Depending on what kind of fire you’re looking at, the way you put it out differs. Never grab the nearest thing and throw it on the fire; in many cases, that’s going to be an accelerant like alcohol, petrol or paraffin. (Also, never pour water on an oil fire. You’ll turn a fire into an inferno). Have a fire extinguisher handy, and keep baking soda and sand nearby. Remember how fire has three elements? Remove its oxygen.
Don’t forget smoke inhalation.
In most house and forest fires, the cause of death isn’t being burned alive, but smoke inhalation. Symptoms can include a dry cough, dizziness, nausea and potentially coughing up blood. Go down, because heat travels upwards and smoke tends to be less dense at the bottom. Fire can also be dangerous in other ways, like falling debris and burning embers.
Burnt food is carcinogenic; keep an eye on that fire!
Hone your barbeque skills at home when you’re not in a survival situation: Learn the tricks behind fish versus chicken versus beef; you can even bake on an open fire if you know how. Keep in mind that when food burns, acrylamide forms – this is a carcinogenic and obviously dangerous to your health.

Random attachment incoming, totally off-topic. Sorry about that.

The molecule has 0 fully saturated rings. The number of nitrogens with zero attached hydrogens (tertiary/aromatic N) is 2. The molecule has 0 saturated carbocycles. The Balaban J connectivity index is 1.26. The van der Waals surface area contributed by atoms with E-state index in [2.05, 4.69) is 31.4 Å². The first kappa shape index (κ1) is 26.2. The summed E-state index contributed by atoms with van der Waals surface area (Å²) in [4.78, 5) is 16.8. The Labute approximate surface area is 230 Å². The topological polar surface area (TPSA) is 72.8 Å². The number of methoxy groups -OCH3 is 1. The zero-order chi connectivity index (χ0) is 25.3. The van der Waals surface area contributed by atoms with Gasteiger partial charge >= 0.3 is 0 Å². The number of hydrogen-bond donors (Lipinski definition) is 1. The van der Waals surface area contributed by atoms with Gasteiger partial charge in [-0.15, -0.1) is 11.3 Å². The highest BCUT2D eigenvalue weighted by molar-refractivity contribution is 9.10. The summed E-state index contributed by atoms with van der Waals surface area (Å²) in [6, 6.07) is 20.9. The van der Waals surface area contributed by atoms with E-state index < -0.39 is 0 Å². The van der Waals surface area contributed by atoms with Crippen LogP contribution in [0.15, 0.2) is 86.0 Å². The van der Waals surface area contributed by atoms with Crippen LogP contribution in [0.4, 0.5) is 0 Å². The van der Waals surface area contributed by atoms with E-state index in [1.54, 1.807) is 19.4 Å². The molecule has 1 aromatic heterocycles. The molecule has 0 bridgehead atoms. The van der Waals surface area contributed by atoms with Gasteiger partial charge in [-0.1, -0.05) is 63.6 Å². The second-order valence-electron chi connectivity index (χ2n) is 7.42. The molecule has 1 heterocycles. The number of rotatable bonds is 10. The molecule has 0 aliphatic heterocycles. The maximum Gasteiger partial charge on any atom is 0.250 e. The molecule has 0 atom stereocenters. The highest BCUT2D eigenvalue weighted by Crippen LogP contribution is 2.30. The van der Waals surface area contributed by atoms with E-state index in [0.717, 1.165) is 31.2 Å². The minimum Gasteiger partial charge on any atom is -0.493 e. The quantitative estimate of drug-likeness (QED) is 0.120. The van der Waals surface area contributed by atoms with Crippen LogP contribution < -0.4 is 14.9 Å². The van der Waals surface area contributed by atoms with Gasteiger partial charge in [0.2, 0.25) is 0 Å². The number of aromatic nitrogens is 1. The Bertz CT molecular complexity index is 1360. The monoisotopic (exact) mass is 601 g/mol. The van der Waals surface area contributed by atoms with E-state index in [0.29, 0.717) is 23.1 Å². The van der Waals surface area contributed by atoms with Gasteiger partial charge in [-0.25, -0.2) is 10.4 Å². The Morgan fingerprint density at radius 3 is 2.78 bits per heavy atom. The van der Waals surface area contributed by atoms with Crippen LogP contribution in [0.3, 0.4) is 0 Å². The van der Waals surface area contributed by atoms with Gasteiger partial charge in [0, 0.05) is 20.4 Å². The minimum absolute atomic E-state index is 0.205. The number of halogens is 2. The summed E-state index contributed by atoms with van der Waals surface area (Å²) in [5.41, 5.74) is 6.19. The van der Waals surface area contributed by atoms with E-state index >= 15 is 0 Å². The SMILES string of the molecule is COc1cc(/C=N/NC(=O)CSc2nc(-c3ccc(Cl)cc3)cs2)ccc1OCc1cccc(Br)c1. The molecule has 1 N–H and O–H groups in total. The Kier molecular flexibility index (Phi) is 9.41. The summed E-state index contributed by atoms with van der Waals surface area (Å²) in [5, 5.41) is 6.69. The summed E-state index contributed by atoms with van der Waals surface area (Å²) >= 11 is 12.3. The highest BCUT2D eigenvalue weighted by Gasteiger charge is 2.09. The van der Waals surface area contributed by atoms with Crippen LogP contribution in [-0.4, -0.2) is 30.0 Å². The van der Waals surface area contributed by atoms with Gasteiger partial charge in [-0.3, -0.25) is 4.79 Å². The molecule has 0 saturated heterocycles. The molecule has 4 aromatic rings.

Putting out camp and food fires are essential.
Put simply and in the words of an anthropomorphic bear, only you can prevent forest fires. Always make sure your fire is properly extinguished (and a fire that looks dead isn’t always), never leave a fire unattended and don’t put your tents, sleeping bags, gear or combustibles too close to the fire. Sand is your best friend for putting out smaller fires, so always keep a bucket or two nearby.
Send us your best fire starting tips for in the field (or at home) through the comments.
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How To Start a Fire After It Has Rained While it may seem very difficult to get a fire started after it’s rained, if you don’t live in an incredibly humid place, learning the skill of getting a fire running while conditions are still pretty wet is actually not too bad. Being able to light …
Written By Mike Harris
With the Holidays fast approaching I know how frustrating it can be trying to get loved ones the perfect gifts that is not only practical but will benefit them in ways a flashy pretty piece of jewelry or a cool video game can’t. Having first hand experience with getting high dollar prepping items for non-preppers who not only don’t appreciate them but also shake their head in disdain is a feeling all to familiar to me. So here I have compiled a list of 11 gift ideas under $50 that can put that loved one in a better predicament of preparedness without them even knowing it. This list is non-excusive that will make for great gift ideas for both guys and gals of all ages!
- Portable Power pack